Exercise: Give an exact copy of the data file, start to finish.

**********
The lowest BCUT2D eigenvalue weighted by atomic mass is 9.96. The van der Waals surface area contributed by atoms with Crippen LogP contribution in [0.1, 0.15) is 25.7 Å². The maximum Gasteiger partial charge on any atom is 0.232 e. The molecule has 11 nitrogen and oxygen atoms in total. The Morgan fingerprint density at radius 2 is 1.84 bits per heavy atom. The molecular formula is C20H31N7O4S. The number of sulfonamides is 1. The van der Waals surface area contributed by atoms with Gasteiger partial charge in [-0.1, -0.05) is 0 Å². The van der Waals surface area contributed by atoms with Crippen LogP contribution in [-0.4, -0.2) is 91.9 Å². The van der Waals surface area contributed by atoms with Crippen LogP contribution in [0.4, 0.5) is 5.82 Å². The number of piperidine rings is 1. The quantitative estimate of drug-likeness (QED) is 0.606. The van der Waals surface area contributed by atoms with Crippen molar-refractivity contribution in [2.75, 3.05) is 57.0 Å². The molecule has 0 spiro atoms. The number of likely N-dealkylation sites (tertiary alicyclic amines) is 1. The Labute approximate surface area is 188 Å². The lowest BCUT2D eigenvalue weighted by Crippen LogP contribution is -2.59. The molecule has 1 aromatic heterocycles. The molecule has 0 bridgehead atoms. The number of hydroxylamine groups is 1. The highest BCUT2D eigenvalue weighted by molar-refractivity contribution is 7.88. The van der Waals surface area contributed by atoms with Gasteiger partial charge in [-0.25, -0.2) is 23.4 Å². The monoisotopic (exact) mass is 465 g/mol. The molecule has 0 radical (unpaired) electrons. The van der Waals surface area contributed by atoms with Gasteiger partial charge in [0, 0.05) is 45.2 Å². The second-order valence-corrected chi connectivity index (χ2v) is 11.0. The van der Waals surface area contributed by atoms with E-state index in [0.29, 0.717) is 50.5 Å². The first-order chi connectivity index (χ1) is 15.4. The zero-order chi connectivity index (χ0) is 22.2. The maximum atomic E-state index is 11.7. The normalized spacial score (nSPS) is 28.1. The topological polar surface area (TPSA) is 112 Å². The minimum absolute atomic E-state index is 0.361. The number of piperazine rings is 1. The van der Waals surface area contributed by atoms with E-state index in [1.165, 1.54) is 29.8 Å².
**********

The lowest BCUT2D eigenvalue weighted by atomic mass is 9.96. The van der Waals surface area contributed by atoms with Crippen LogP contribution in [0.1, 0.15) is 25.7 Å². The maximum Gasteiger partial charge on any atom is 0.232 e. The molecule has 11 nitrogen and oxygen atoms in total. The Morgan fingerprint density at radius 2 is 1.84 bits per heavy atom. The molecular formula is C20H31N7O4S. The number of sulfonamides is 1. The van der Waals surface area contributed by atoms with Gasteiger partial charge in [-0.1, -0.05) is 0 Å². The van der Waals surface area contributed by atoms with Crippen LogP contribution in [-0.4, -0.2) is 91.9 Å². The van der Waals surface area contributed by atoms with Crippen LogP contribution in [0.4, 0.5) is 5.82 Å². The number of piperidine rings is 1. The quantitative estimate of drug-likeness (QED) is 0.606. The van der Waals surface area contributed by atoms with Crippen molar-refractivity contribution in [2.75, 3.05) is 57.0 Å². The molecule has 0 spiro atoms. The number of likely N-dealkylation sites (tertiary alicyclic amines) is 1. The Labute approximate surface area is 188 Å². The lowest BCUT2D eigenvalue weighted by Crippen LogP contribution is -2.59. The molecule has 1 aromatic heterocycles. The molecule has 0 bridgehead atoms. The number of hydroxylamine groups is 1. The highest BCUT2D eigenvalue weighted by molar-refractivity contribution is 7.88. The van der Waals surface area contributed by atoms with Gasteiger partial charge in [-0.25, -0.2) is 23.4 Å². The monoisotopic (exact) mass is 465 g/mol. The molecule has 0 radical (unpaired) electrons. The van der Waals surface area contributed by atoms with Gasteiger partial charge in [0, 0.05) is 45.2 Å². The second-order valence-corrected chi connectivity index (χ2v) is 11.0. The van der Waals surface area contributed by atoms with E-state index in [0.29, 0.717) is 50.5 Å². The first-order chi connectivity index (χ1) is 15.4. The zero-order chi connectivity index (χ0) is 22.2. The maximum atomic E-state index is 11.7. The normalized spacial score (nSPS) is 28.1. The topological polar surface area (TPSA) is 112 Å². The minimum absolute atomic E-state index is 0.361. The number of piperazine rings is 1. The van der Waals surface area contributed by atoms with E-state index in [1.165, 1.54) is 29.8 Å².